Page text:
The industry standard formula to evaluate a park is
# of lots x caps x 12 months x expense factor x lot rent ($)
I understand it is basic and we should consider the market and etc.
I do my offers based on the formula. However, many park owners come back to me with unrealistic (2 times or 3 times) asking price. They based their asking price on appraisal they did with real estate appraisal. How is accurate part appraisal? Is it is not very accurate, how can you explain it to a park owner?
Owners don't care about your "investor formulas", some times they just 'feel' the property is worth more. Never have I persuaded an Owner with Cap Rate or any other math formula. You have to understand what they really want from a Buyer; some are just looking for a kind soul to appreciate all the hard work they put into building park. The formula is just a starting point for you but if the numbers don't work for you walk away; run if they are completely unreasonable. I gladly tell them to call over investors and real estate agents to see what they have to say. Very few do and those that do, always call me be back b/c most investors and agents have no idea what to do with MHP leads. It's a true niche.
There are very few appraisers who specialize in MHPs and they are strictly looking at either land value for comps and rent or Income approach (10% Cap Rate). This is useful for your lender purposes but can give sellers a false idea about the real value of the property. One angle I sometimes take is to explain to them all the additional expenses we, as new owners, will have as opposed to them who do much of the work themselves as well as debt service.
Try to build a good rapport with your Sellers and find out if they won't come down on price if they will do owner financing and offer terms. Also, do the owners have solid books to back up their asking price? If they are not reporting ALL of the income to the IRS, they have little to justify an asking price that isn't based on auditable books. Many owners accept cash payments and under report true income then expect a Buyer to "trust them."
We've been in your shoes. Sellers want to 'cap rate home rent too" where bank appraisors and buyers want to only pay for lot rent or lot rent equivelant.
Maybe Jefferson can offer a winning approach?
My approach has been to enlist a seasoned park appraisor (for a price) to talk to the seller about the bank's view of what a park is worth.
If the park has to be bought with financing, the seller with HAVE to adjust. If they are offering seller financing, the fiction can be kicked down the road via financing a too high a price.
@Belinda Lopez Thank you for the detailed explanation. I had couple lead from my direct marketing campaign. Those owners are not extremely motivated to sell, but they want to know my offer. Do you think it is not worth explaining to a park owner how I came up with my offer?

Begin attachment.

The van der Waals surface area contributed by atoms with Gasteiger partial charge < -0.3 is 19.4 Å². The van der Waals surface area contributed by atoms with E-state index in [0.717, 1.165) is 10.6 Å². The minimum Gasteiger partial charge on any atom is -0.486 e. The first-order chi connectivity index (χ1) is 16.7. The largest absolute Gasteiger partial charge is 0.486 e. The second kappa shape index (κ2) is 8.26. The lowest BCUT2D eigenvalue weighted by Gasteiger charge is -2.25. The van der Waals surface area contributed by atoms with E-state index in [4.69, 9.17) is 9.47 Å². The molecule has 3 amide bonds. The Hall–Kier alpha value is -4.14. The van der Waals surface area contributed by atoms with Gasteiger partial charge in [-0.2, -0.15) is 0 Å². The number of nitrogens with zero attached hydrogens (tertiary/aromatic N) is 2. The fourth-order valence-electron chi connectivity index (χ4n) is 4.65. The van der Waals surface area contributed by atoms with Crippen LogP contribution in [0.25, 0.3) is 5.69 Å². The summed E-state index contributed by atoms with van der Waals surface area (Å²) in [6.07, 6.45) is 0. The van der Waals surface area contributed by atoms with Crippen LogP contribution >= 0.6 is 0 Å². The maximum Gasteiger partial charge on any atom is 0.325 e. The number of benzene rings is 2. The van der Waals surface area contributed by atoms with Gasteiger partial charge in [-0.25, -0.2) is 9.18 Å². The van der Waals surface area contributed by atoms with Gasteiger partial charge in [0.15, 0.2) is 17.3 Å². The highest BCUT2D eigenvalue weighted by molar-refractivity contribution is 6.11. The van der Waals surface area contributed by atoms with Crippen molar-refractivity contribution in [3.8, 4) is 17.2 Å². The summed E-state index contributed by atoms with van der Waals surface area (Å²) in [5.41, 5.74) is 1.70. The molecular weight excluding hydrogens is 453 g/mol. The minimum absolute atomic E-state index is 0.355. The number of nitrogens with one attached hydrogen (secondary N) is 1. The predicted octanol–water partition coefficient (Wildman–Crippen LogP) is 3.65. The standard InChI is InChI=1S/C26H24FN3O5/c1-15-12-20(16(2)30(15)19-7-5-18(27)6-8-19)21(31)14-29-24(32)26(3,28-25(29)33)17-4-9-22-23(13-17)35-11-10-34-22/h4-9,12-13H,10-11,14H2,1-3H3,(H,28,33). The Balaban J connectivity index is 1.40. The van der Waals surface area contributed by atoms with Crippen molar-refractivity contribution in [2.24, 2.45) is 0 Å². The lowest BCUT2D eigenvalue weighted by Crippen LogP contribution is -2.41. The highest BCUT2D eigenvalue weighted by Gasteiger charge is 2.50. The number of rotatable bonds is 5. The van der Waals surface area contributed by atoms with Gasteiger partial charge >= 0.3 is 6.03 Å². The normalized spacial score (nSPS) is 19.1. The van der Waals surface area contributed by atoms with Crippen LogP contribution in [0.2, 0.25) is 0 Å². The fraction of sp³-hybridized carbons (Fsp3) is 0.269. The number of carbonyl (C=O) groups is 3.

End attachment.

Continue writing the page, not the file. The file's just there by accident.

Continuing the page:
@Curt Smith thank you very much for the explanation. I will try your approach.
I know everybody has their own technique and not many would like to share, but it worth to ask. How would you follow up with a park owner who think your price is too low and not interested in it.
I would suggest that you keep in touch by telephone or passing by every month to six weeks. you are attempting to establish rapport and some kind of relationship so that when he decides to reduce price or comes to understand that you are closer to the market than he was then he turns to you over those he might have spoken to in the interim.
Yes, feel free to show them your formula and how you came up with your offer. I've shown several sellers my spreadsheet analysis and explained that it was based on certain assumptions and information they provided. IF all their info was spot on, then it's their numbers that brought you to the offer. The come back they told me was that they expect a new owner to put in some sweat equity into a property since they've built up the property. Most sellers aren't sophisticated enough to understand overly complex formulas or EBITDA analysis. They just know what they make on the property and assume a new owner will be making the same.
If your formula doesn't agree with seller valuations, then it's by definition not market value. To be honest, the formula you provide always smelled funky to me. Sure, it can be helpful if the seller doesn't keep books. But if a seller has clean and complete books showing a certain NOI, wouldn't it be more accurate to value the park based on those real numbers than assumptions in the formula? Ignoring actual financials to make excel give you a lower valuation doesn't smell like a more accurate method of valuation to me. But then, I guess accuracy isn't the goal of that formula. Is it ;)